The Missouri River has taken a great deal from South Dakotans this year.
Sunday, however, it served a role that was always intended for the people who have chosen to live in the Ponderosa housing development along the rivers banks in southeastern Clay County.
That morning, with the Missouri providing a unique scenic element, Ram Ramakrishnan and Janet Brown exchanged marriage vows in a traditional Hindu wedding ceremony held outdoors near the home of Rams parents, Malathy and Kumoli Ramakrishnan.
The ceremony in such a setting wouldnt have been possible if homeowners in the Ponderosa development hadnt taken action when the U.S. Army Corps of Engineers was forced to discharge record amounts of water from South Dakotas mainstem dams beginning in late May.
Some who dwell at Ponderosa speculate that the entire development could have been lost including the Ramakrishnan home and surrounding property along the river bank, had the river dwellers not banded together to hire a barge and a backhoe to secure the banks on their side of the river with tons of
rock last month.
All was peaceful Sunday morning as the ceremony began. Guests and family members were seated under a large tent placed on the Ramakrishnans property that protected them from a light shower that began falling right at about the time the ceremony was scheduled to begin.
Next to the tent was a mandapa, a small canopy, under which Janet and Ram sat as a Hindu priest officiated.
In the background, one couldnt help but observe the Missouri River flowing by. Its record high currents made the channel very visible, and it served as a fitting, beautiful backdrop to Sundays celebration.
Ram, who was born in India, and Janet, who originally is from Sydney, Australia, met about three years ago at a Harvard Business School function in London, England. Both have their MBA degrees; she attended Harvard Business School and he attended Northwestern Business School.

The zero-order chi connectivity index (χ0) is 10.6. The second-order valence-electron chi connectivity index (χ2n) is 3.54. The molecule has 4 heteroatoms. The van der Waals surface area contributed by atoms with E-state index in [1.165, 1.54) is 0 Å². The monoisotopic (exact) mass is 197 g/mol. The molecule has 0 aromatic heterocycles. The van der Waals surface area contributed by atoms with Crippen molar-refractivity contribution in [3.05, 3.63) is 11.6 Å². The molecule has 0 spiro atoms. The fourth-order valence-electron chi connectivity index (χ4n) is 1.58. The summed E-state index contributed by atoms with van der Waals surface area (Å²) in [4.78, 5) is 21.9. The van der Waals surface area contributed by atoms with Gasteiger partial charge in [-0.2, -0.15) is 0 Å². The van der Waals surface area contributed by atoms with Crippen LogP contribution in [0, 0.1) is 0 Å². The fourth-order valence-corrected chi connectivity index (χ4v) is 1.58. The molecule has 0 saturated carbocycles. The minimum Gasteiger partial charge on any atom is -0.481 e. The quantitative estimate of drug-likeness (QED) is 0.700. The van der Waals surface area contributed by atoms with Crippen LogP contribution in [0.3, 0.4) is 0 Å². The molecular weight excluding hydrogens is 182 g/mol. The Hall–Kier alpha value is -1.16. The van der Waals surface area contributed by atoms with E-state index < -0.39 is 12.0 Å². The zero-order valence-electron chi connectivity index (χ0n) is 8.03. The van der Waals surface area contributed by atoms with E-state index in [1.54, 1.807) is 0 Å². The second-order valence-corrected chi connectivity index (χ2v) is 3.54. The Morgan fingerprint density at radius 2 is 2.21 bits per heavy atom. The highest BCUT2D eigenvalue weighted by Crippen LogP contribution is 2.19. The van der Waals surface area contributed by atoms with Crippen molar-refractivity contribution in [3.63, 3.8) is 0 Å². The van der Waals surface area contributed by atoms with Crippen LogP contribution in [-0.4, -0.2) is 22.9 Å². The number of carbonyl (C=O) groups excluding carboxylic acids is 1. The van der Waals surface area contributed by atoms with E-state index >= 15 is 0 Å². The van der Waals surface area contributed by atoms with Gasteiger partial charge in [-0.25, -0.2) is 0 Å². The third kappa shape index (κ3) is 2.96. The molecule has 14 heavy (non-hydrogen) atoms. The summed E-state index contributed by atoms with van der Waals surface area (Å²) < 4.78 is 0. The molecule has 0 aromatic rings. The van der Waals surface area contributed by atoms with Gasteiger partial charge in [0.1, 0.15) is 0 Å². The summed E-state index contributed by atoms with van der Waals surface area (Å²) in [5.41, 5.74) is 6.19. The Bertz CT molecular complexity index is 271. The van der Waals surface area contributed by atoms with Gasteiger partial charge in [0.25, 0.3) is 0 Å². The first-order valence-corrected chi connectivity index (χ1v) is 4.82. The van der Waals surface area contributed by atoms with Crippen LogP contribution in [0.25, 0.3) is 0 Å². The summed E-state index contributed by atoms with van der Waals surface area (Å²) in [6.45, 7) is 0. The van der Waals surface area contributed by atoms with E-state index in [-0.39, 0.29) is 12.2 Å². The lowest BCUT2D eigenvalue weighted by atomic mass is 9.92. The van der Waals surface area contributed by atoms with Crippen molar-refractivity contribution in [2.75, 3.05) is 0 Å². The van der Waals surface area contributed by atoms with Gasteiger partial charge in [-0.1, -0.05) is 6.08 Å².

At a reception held the night before the ceremony at the Buffalo Run Winery near Vermillion, both Janet and Ram expressed deep appreciation to the homeowners and their efforts to hold back natures fury earlier this month efforts that ultimately provided a beautiful setting for their wedding.
Both Janet and Ram are especially thankful to be able to exchange vows in the United States, particularly in South Dakota.
Its always been associated as this amazing place, Ram said. Its an America where people know each other by name, where you can leave your car door unlocked, where people are really good people.
Its a place thats close to my heart, and its where your family is. Wherever I go, this is home, he said.
The days festivities concluded with a Scottish reception that reflects Janets ethic background.
Both of my parents have died, and my father was Scottish and my mother was English, she said.
The evening reception included a quaich, a traditional Scottish toast. And my family in Scotland had a special silver quaich made engraved for us for this wedding.
To say that the ceremony included a bit of international flair would be an understatement. People traveled to Vermillion from over a dozen countries from Australia, where Janets stepmother, Diane Brown, resides, to England, France, Wales and Ireland. People also traveled from India, South Africa, Mexico, the Philippines, Japan, Hong Kong, Turkey, Canada and Columbia.
Sunday morning, Ram wore a kurta and Janet was dressed in a traditional red and gold sari.
In the evening, to represent the joining of the two cultures, Janet said the night before the wedding, I will be wearing another sari and Ram will be wearing a suit but with a lamoet tartan, which is my fathers clans tartan in Scotland.